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I have a Seagate internal hard disk drive. I recently opened up my laptop [Dell Inspiron N5010] [Warranty has expired], cleaned it and it worked normally after waking up from hibernation. However, when I restarted it, it stuck on windows loading screen, then tried to boot from Dell recovery partition but failed. It gave the error:

Windows has encounter a problem communicating with a device connected to your computer. 

This error can be caused by unplugging a removable storage device such as an external 
USB drive while the device is in use, or by faulty hardware such as a hard drive or 
CD-ROM drive that is failing. Make sure any removable storage is properly connected 
and then restart your computer 

If you continue to receive this error message, contact the hardware manufacturer. 

Status: 0xc00000e9 
Info: An unexpected I/O error has occurred. 

While cleaning, I had mistakenly touched the round silvery thing at the bottom of the HDD. I don't know whether this has caused the problem or not. Since I have Fedora also installed in the same HDD, I can boot from it but it shows weird read errors when I ask it to mount Windows partitions. The disk utility also says that the Hard Disk has many bad sectors and needs to be replaced.

I downloaded Seatools from Seagate website and used it. In the long test, I gave it permission to repair the first 100 errors which it did successfully. Now I am confused at what I should do.

Internal Hard Disk Costs: 
a.  Internal HDD 500GB Costs: Rs3518 
b.1 External HDD 500GB Costs: Rs3472 
b.2 External HDD 1TB Costs: Rs5500 
c.  Internal to External Converter Costs: Rs650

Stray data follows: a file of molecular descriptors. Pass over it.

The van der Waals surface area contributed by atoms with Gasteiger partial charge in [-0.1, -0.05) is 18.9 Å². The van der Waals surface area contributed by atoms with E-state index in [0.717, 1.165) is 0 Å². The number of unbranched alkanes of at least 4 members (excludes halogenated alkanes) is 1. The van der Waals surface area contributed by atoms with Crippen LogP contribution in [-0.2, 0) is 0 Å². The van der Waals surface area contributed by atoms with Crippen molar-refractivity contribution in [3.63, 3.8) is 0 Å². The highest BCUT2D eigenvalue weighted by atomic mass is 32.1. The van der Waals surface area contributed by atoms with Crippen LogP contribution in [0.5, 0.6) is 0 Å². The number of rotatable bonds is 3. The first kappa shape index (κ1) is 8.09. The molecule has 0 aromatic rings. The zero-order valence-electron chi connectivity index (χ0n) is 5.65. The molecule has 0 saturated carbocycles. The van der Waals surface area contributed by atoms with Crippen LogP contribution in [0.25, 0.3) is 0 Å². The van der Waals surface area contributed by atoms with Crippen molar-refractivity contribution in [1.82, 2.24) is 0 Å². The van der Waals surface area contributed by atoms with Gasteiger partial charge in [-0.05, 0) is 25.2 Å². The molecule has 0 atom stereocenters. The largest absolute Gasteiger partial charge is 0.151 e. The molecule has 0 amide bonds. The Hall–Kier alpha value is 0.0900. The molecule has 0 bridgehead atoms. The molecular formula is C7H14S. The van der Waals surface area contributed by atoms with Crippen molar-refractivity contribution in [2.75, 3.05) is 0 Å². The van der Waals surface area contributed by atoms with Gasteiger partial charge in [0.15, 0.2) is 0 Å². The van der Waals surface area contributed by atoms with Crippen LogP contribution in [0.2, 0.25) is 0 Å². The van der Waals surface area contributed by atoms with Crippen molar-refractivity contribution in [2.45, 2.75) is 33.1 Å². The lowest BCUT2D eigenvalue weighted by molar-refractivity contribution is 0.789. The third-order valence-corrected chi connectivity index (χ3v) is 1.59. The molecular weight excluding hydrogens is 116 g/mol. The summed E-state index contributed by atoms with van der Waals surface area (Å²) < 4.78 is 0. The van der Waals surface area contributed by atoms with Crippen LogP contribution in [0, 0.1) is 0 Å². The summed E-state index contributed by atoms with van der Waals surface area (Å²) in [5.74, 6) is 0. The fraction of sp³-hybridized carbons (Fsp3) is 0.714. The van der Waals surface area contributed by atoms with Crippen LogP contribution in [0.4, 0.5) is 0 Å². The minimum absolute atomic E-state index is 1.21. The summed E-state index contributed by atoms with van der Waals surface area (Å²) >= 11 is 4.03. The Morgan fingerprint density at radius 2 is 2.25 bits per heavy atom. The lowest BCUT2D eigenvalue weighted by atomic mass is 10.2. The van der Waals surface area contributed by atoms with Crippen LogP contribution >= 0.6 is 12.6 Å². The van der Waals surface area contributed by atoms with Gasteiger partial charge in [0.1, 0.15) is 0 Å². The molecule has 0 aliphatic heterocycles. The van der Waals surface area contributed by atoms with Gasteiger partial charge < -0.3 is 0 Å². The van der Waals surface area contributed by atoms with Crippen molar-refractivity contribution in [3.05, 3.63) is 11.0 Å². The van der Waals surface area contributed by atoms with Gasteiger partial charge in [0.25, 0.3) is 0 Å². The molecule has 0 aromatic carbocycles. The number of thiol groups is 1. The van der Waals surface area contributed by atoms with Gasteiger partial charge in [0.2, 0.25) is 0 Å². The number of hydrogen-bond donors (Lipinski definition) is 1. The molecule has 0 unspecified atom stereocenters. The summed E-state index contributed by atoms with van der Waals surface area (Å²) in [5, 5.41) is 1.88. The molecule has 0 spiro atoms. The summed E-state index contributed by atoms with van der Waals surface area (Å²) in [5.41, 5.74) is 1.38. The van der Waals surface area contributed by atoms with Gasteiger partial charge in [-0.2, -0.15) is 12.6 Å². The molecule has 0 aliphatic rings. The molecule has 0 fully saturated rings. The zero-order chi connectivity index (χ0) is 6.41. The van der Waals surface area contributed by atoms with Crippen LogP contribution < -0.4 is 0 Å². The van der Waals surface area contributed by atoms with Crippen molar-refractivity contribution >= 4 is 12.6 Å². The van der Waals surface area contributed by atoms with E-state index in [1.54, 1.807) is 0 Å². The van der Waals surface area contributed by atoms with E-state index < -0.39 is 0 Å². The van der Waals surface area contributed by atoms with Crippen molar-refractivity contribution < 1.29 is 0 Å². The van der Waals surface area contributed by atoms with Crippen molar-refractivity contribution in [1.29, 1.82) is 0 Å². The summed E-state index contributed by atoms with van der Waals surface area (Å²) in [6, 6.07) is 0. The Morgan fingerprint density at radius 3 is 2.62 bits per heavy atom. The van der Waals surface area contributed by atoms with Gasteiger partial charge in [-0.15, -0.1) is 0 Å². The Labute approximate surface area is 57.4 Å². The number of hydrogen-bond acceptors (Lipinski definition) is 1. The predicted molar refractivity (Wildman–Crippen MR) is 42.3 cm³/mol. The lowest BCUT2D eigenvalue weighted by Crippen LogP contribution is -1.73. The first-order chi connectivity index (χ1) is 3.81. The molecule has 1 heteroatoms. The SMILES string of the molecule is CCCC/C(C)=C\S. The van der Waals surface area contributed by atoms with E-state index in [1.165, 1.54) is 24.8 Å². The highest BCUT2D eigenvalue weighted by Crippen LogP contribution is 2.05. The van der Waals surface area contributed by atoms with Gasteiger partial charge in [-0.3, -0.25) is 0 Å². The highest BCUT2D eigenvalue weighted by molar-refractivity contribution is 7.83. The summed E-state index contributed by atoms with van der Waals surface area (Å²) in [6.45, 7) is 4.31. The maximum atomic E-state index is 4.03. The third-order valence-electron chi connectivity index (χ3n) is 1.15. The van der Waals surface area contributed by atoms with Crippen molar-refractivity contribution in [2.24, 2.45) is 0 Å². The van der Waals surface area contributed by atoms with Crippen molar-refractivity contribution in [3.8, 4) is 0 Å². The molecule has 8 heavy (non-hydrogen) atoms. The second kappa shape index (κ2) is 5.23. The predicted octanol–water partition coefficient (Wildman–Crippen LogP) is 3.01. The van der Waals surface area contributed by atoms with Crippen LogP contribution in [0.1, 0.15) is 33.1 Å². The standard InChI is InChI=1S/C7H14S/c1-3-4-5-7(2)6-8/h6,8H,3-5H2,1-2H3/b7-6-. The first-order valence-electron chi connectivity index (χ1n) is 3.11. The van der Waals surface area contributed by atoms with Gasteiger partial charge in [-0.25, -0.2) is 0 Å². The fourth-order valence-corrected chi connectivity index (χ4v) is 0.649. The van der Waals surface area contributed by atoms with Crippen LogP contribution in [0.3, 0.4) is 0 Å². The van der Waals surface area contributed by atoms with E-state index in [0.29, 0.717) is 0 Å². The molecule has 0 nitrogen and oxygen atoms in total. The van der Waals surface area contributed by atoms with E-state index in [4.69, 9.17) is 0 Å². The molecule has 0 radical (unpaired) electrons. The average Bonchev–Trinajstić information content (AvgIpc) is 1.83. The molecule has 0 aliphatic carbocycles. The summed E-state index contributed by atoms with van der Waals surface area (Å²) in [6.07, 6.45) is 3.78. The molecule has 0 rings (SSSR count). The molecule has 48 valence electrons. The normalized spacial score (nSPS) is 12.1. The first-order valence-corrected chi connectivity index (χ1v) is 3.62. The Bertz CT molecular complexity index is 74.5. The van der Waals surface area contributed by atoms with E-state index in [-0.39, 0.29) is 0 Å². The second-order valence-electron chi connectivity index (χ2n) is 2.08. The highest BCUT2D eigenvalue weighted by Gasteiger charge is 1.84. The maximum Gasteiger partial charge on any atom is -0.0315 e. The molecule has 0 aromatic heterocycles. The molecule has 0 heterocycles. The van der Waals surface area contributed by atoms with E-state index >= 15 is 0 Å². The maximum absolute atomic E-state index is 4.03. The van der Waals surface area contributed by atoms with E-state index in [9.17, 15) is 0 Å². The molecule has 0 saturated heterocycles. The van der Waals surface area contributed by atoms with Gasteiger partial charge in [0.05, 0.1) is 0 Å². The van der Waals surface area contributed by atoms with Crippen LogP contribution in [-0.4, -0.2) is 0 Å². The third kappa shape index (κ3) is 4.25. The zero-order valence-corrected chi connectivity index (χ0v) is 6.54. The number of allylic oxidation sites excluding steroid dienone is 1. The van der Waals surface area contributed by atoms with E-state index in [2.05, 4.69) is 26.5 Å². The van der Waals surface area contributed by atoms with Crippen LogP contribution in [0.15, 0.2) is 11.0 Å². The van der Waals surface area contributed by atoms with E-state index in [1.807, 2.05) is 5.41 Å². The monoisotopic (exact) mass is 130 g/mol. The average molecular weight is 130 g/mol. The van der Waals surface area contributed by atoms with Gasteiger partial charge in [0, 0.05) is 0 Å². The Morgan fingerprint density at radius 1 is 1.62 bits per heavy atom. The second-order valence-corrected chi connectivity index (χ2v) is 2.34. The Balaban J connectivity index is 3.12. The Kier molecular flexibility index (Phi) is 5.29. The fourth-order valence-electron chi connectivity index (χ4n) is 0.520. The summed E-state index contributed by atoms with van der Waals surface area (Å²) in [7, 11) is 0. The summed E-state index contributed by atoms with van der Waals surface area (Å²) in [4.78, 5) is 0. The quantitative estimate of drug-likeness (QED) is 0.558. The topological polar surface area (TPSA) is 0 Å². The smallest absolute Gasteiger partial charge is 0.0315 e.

I have the following options: 

(i) Buy an External HDD, backup my data. Try to repair bad sectors of HDD. Then two cases arise: 

(a) My Internal HDD gets repaired [almost] 

(b) My internal HDD doesn't get repaired. Then I need to buy another internal HDD and replace the damaged one. OR break the seal of the external one and put it inside my laptop as internal. Breaking the case involves risks. 

(ii) Buy a Internal HDD and an Internal to External Converter Case [Not very reliable], backup my data. Try to repair bad sectors of HDD. Then two cases arise: 

    (a) My Internal HDD gets repaired [almost] 

    (b) My internal HDD doesn't get repaired. Then I need to just put in the new internal HDD I just bought. 

Experts, please guide me as to what will be the most VFM option? Also, if a HDD is failing, is it that I shouldn't read from it too otherwise there is a chance of other sectors failing? What I mean is, is it wrong to read from the HDD without taking backup first?

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closed as off topic by Paul, BinaryMisfit, Journeyman Geek, 8088, Synetech Dec 4 '12 at 18:13

Questions on Super User are expected to relate to computer software or computer hardware within the scope defined by the community. Consider editing the question or leaving comments for improvement if you believe the question can be reworded to fit within the scope. Read more about reopening questions here.If this question can be reworded to fit the rules in the help center, please edit the question.

Take a backup immediately and buy a new drive. Shopping questions are off topic: faq – Paul Dec 4 '12 at 9:33